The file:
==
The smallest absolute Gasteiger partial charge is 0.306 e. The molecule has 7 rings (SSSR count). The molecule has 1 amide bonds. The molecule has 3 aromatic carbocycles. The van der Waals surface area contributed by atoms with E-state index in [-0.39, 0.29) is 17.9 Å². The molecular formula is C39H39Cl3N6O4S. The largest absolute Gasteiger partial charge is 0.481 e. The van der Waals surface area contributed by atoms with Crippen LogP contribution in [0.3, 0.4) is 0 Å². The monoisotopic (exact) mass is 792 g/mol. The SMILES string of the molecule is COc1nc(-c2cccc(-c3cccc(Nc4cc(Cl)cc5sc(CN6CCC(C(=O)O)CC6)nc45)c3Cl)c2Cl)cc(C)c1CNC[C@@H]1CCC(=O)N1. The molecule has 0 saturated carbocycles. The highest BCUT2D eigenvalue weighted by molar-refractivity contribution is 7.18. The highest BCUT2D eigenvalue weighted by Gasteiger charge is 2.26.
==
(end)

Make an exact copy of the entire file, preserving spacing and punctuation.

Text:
The smallest absolute Gasteiger partial charge is 0.306 e. The molecule has 7 rings (SSSR count). The molecule has 1 amide bonds. The molecule has 3 aromatic carbocycles. The van der Waals surface area contributed by atoms with E-state index in [-0.39, 0.29) is 17.9 Å². The molecular formula is C39H39Cl3N6O4S. The largest absolute Gasteiger partial charge is 0.481 e. The van der Waals surface area contributed by atoms with Crippen LogP contribution in [0.3, 0.4) is 0 Å². The monoisotopic (exact) mass is 792 g/mol. The SMILES string of the molecule is COc1nc(-c2cccc(-c3cccc(Nc4cc(Cl)cc5sc(CN6CCC(C(=O)O)CC6)nc45)c3Cl)c2Cl)cc(C)c1CNC[C@@H]1CCC(=O)N1. The molecule has 0 saturated carbocycles. The highest BCUT2D eigenvalue weighted by molar-refractivity contribution is 7.18. The highest BCUT2D eigenvalue weighted by Gasteiger charge is 2.26.